District officials say they will need an additional 500 to 600 employes, including 100 registered nurses, to help the city's new Commission on Mental Health Services when it takes over St. Elizabeths Hospital tomorrow and begins shifting the burden of care to community mental health centers.

But finding and hiring the employes -- nurses, psychiatrists, psychologists, social workers, dietitians and security guards, among others -- won't be easy, officials say.

"The problem is that everybody is looking for the same people," said Jo Ann McGeorge, who is working with the city's Mental Health Reorganization Office on personnel issues related to the commission's transition phase.

The city has long had an aggressive recruiting program for nurses, who are in critically short supply throughout the nation. Beginning tomorrow, when the D.C. government officially assumes control of the 132-year-old federal hospital and most of its 3,100 employes, the commission still will be scrambling to employ other professional and blue-collar workers.

"We expect 500 to 600 vacancies on Thursday as we enter our new life, and we will be engaged in a vigorous hiring effort," said Michael English, the commission's chief administrative officer-designate. He said that in addition to nurses, the next most critical area of hiring is psychologists.

Under the consolidation plan, the city offered jobs to the St. Elizabeths staff, most of whom will be reassigned eventually to community mental health centers. More than 97 percent of the hospital's employes opted to stay with the new system and become District workers, according to English.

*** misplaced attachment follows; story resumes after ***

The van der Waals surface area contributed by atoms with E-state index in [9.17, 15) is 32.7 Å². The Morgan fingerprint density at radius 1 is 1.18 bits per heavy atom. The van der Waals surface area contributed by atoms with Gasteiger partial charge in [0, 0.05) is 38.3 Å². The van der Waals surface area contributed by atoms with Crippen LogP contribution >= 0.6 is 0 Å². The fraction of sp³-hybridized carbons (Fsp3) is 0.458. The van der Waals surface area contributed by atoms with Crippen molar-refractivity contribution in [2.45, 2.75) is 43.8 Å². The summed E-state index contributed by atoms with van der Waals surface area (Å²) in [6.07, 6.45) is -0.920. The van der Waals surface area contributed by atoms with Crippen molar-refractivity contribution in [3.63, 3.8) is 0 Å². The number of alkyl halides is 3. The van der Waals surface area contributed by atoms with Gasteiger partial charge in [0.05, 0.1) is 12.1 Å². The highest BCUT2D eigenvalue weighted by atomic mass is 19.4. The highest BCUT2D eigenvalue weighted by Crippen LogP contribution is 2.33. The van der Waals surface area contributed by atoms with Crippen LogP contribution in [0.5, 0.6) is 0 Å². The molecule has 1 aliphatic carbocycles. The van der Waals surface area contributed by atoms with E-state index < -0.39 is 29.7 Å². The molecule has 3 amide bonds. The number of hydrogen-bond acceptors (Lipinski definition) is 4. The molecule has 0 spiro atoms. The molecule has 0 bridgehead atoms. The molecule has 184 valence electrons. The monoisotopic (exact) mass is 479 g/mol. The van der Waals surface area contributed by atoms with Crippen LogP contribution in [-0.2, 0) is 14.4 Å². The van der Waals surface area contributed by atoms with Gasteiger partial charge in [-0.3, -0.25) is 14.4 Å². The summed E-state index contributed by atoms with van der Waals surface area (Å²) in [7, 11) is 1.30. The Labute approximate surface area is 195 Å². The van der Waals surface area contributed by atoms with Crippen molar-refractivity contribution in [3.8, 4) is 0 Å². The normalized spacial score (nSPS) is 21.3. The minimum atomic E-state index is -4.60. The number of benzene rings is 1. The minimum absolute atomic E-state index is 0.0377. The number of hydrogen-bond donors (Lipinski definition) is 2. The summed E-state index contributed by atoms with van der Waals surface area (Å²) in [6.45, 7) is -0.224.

"I think {Commissioner Robert A. Washington} and his management have created a positive view of the commission, and people are willing to take a chance," said English. "Also, these people are committed to helping the patients."

More than a few accommodations were made, however, to help encourage people to stay.

St. Elizabeths psychiatrists, for example, will retain -- for two years only -- the annual bonus of $10,000 they received under the hospital's federal management. Exclusive of the bonus, psychiatrists at the fully experienced level of DS 15 are paid about $65,000 a year.

The District has waived its residency requirement for all current hospital employes.

To help fill the most critical vacancies, the commission's parent agency, the Department of Human Services, has asked the D.C. Council to grant a similar residency waiver for newly hired psychiatrists and nurses.

English said the bulk of the anticipated new employes will be for the commission's Child and Youth Services division, which has been a relatively tiny operation but is set to expand programs under the reorganized health care system.

Many of the division's programs will be new, according to officials, and the commission already has put the word out that it is looking for about 375 employes, especially child psychiatrists, child psychologists, psychiatric nurses and recreation and musical therapists.

Fully experienced psychologists are paid up to $53,000 a year working for the District, slightly below the norm elsewhere in the region, according to English. Social workers are paid up to about $31,000, while registered nurses are paid up to $25,000 a year. Mid-level pay for blue-collar workers will be $15,000 to $20,000, English said.